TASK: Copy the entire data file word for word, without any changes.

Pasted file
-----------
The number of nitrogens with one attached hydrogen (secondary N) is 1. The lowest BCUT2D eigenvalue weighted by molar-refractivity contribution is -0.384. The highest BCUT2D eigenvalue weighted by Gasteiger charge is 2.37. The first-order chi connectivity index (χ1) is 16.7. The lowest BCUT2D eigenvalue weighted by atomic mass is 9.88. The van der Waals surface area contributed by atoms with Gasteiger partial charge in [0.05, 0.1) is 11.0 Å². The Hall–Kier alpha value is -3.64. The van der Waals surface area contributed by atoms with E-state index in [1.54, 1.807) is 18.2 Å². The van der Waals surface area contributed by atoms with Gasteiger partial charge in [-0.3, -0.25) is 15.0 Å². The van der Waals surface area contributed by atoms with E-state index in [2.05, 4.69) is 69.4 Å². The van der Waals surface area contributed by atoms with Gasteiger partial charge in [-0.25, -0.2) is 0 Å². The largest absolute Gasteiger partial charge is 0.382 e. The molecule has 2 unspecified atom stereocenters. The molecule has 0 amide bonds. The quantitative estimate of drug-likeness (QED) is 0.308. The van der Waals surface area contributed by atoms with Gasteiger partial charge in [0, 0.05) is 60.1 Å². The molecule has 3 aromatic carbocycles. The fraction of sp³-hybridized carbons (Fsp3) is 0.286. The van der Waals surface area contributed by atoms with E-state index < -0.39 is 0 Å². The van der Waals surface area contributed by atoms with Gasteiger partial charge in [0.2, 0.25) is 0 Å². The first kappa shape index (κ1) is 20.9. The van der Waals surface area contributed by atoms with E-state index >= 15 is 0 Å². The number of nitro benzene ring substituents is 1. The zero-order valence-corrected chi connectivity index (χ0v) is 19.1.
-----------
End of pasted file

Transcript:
The number of nitrogens with one attached hydrogen (secondary N) is 1. The lowest BCUT2D eigenvalue weighted by molar-refractivity contribution is -0.384. The highest BCUT2D eigenvalue weighted by Gasteiger charge is 2.37. The first-order chi connectivity index (χ1) is 16.7. The lowest BCUT2D eigenvalue weighted by atomic mass is 9.88. The van der Waals surface area contributed by atoms with Gasteiger partial charge in [0.05, 0.1) is 11.0 Å². The Hall–Kier alpha value is -3.64. The van der Waals surface area contributed by atoms with E-state index in [1.54, 1.807) is 18.2 Å². The van der Waals surface area contributed by atoms with Gasteiger partial charge in [-0.3, -0.25) is 15.0 Å². The van der Waals surface area contributed by atoms with E-state index in [2.05, 4.69) is 69.4 Å². The van der Waals surface area contributed by atoms with Gasteiger partial charge in [-0.25, -0.2) is 0 Å². The largest absolute Gasteiger partial charge is 0.382 e. The molecule has 2 unspecified atom stereocenters. The molecule has 0 amide bonds. The quantitative estimate of drug-likeness (QED) is 0.308. The van der Waals surface area contributed by atoms with Gasteiger partial charge in [0, 0.05) is 60.1 Å². The molecule has 3 aromatic carbocycles. The fraction of sp³-hybridized carbons (Fsp3) is 0.286. The van der Waals surface area contributed by atoms with E-state index < -0.39 is 0 Å². The van der Waals surface area contributed by atoms with Gasteiger partial charge in [0.2, 0.25) is 0 Å². The first kappa shape index (κ1) is 20.9. The van der Waals surface area contributed by atoms with E-state index >= 15 is 0 Å². The number of nitro benzene ring substituents is 1. The zero-order valence-corrected chi connectivity index (χ0v) is 19.1.